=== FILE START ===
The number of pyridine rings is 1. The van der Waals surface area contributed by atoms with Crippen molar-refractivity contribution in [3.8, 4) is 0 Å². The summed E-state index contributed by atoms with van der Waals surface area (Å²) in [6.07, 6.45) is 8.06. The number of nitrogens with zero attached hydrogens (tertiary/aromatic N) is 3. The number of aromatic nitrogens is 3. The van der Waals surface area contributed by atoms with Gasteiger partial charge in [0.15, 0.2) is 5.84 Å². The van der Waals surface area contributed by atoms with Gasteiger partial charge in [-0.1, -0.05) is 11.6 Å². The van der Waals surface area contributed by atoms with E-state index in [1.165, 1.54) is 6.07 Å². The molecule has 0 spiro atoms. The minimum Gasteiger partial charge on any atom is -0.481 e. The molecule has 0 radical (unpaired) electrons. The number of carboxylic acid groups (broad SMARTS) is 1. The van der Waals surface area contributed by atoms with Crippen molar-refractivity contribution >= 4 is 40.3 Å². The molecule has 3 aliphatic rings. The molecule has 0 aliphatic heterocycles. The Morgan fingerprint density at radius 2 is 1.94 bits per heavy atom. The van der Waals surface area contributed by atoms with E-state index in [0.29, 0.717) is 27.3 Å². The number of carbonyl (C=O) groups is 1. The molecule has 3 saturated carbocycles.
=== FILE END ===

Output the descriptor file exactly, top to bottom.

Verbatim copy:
The number of pyridine rings is 1. The van der Waals surface area contributed by atoms with Crippen molar-refractivity contribution in [3.8, 4) is 0 Å². The summed E-state index contributed by atoms with van der Waals surface area (Å²) in [6.07, 6.45) is 8.06. The number of nitrogens with zero attached hydrogens (tertiary/aromatic N) is 3. The number of aromatic nitrogens is 3. The van der Waals surface area contributed by atoms with Gasteiger partial charge in [0.15, 0.2) is 5.84 Å². The van der Waals surface area contributed by atoms with Gasteiger partial charge in [-0.1, -0.05) is 11.6 Å². The van der Waals surface area contributed by atoms with E-state index in [1.165, 1.54) is 6.07 Å². The molecule has 0 spiro atoms. The minimum Gasteiger partial charge on any atom is -0.481 e. The molecule has 0 radical (unpaired) electrons. The number of carboxylic acid groups (broad SMARTS) is 1. The van der Waals surface area contributed by atoms with Crippen molar-refractivity contribution >= 4 is 40.3 Å². The molecule has 3 aliphatic rings. The molecule has 0 aliphatic heterocycles. The Morgan fingerprint density at radius 2 is 1.94 bits per heavy atom. The van der Waals surface area contributed by atoms with E-state index in [0.29, 0.717) is 27.3 Å². The number of carbonyl (C=O) groups is 1. The molecule has 3 saturated carbocycles.